The characteristic roundness of stems and joints, no matter what their length, ensures that no one part is at the mercy of the sun's rays for more than a short time in the course of a day, and that only a minimal part is permanently exposed to the north. In a great many species the base of the stem appears to lignify with the passage of time, but it does not become wood. The spongy tissues harden, but the water vessels continue to pass through them. The vessels are protected by an outer layer properly described as suberose, since it is far more like cork than true bark.
Sometimes stem tissues grow together to form an irregular shape; and joints may produce twin forms along the whole or most of their length, occasionally becoming distorted, opening out like fans, or bending over as they grow. This phenomenon, known as fasciation, results from various physical or bacteriological causes. It is not hereditary; affected plants or their offspring may indeed regress. It occurs in other succulents and gives rise to so-called "monstrosities" that are highly prized by cactus collectors. Monstrous shapes are generally grafted onto other plants, since -- except for unusually strong plants such as Cereus -- they are supported only precariously by their roots and may revert to normal.
Leaves are persistent only in the first category of cacti, consisting solely of the genus Pereskia, which is considered a transitional form between normal plants and xerophytes. The stem bears normal, often very prickly, areoles. The lower part produces leaves, petiolated to a greater or lesser degree, and new shoots spring from their axils.
The second category, composing the tribe Opuntieae, includes one genus with leaves that are more or less persistent. The leaves of the other genera are usually small, fall very soon, and perform no functions, the latter having been taken over by the stem. In all the genera of this tribe the areoles have groups of minute barbed bristles (glochids) that can be very troublesome and painful because they become detached at the slightest touch and penetrate the skin. Glochids are not found in any other members of the Cactaceae.
The cacti of the other two categories have rudimentary leaves reduced to often minute scales. Alternatively, leaves are absent altogether, in which case there are enlarged leaf bases that are fused together in various arrangements to form what are known as ribs or tubercles. The areoles grow on the ribs, often at the apex, though in some genera -- Mammillaria in particular -- both flowers and joints spring from an axillary areole at the base (or axil) of the tubercle, while the areole at the apex has no vegetative function. In other genera, the two areoles are still connected: although they appear to be separate, the one is in fact an extension of the other, connected by a very fine groove. When this is the case, new joints may also appear at the apex of the tubercle.
Cactus flowers are generally solitary, and there is no clear distinction between calyx and corolla in the perianth: there is a gradual transition from sepaloid to petaloid segments that are spiral-shaped and are often fused at the base or united to form a tube of varying shape and length. The segments (petals) may be oval, lanceolate, obtuse, acuminate, dentate or even laciniate; they may be white, yellow, red or violet, while the external sepals may be greenish or brownish. These flowers are mostly regular, and the perianth is inserted above the ovary, which is generally round or oval (in some species it becomes elongated at maturity) and often bears areoles, scales, spines or hairs. The stamens, which are always numerous, have long filaments. The pistil may be even longer, and the stigma is often stellate and sometimes colored. Some genera (e.g., Opuntia) have sensitive stamens: when touched by an insect or by a finger, they close over the top of the pistil, straightening up again a minute or two later. This experiment can generally be made only in bright sunlight when the flower is open, since the flowers of most day-flowering genera remain closed whenever sun is not shining directly upon them -- they close even when the sky clouds over, reopening when the clouds have passed by. The fruit of almost all cacti consists of a berry containing several or a great many seeds. In Opuntia, fruits are fairly large, but they are small and often tiny in other genera. The fruit of some genera becomes elongated and remains umbilicate, with a slight depression at its apex at the point where the perianth joined the ovary. In other cases this point was so small that all that remains of it is a small hole to which the residue of the dried corolla clings for a long time. Fruits are indehiscent in many cases. When they are more or less dehiscent, the seeds fall prey to ants, which to a certain extent help to disseminate them.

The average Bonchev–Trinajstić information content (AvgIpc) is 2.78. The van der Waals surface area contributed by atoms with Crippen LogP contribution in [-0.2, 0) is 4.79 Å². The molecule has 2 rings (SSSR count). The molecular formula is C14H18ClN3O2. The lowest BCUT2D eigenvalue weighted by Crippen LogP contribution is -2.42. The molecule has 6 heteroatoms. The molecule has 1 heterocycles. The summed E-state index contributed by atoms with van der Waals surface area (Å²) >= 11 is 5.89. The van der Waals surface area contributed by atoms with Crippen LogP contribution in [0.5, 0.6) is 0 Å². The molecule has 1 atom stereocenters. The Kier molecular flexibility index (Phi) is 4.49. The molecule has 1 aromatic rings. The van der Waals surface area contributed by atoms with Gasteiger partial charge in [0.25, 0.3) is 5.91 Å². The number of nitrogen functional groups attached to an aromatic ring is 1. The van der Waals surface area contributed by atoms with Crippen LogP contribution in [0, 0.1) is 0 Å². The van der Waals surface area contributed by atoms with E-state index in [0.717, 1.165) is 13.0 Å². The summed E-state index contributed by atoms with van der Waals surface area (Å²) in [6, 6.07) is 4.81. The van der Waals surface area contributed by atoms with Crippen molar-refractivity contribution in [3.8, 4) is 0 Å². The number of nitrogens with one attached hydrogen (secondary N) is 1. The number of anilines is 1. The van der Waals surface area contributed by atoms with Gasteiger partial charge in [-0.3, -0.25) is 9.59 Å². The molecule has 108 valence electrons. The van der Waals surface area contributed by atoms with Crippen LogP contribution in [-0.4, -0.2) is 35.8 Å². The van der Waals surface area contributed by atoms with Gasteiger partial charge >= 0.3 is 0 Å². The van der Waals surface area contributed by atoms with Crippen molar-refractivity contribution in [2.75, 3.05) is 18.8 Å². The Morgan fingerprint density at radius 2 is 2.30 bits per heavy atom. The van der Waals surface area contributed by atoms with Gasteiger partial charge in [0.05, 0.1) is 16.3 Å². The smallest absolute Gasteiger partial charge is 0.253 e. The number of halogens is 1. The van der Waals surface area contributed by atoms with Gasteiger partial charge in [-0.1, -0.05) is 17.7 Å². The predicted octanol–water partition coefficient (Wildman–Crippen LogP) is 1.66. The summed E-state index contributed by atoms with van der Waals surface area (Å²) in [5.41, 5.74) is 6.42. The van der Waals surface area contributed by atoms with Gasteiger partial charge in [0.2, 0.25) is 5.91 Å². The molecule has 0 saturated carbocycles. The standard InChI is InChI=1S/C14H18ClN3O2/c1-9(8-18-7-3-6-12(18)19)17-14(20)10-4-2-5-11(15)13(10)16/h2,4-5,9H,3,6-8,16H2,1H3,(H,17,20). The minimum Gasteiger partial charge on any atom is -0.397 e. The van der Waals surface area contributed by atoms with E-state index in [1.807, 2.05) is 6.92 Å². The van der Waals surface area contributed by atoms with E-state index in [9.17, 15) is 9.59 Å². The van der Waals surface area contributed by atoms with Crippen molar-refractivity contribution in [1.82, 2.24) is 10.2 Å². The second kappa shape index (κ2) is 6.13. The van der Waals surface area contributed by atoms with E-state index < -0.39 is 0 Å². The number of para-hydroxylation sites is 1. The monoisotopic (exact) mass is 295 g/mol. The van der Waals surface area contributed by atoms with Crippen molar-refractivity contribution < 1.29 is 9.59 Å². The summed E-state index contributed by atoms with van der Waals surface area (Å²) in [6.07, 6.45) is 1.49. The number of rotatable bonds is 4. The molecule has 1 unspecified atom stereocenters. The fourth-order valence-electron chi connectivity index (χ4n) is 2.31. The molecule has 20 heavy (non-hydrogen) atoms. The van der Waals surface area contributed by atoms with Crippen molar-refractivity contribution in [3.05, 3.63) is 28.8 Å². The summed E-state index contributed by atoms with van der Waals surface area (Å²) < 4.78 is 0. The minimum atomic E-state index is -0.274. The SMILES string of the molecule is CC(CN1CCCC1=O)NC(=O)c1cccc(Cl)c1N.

NATURAL HABITATS AND DISTRIBUTION OF THE CACTUS
The greatest problem presented by the cultivation of any type of plant is the need for raising it under conditions similar to those of its native habitat. In point of fact, most plants have an almost incredible capacity for adaptation, but this flexibility inevitably brings about a change for the worse in their structure and appearance. This is true in the case of all succulents, including cacti. An increase or decrease in light, the wrong amount of moisture, or a dormant period that is too short or too long will, at best, result in feeble growth, lack of color, loss of the defense systems peculiar to every species, and an absence of flowers. At worst, the root system will be damaged, the tissues will rot, and the plant will eventually die.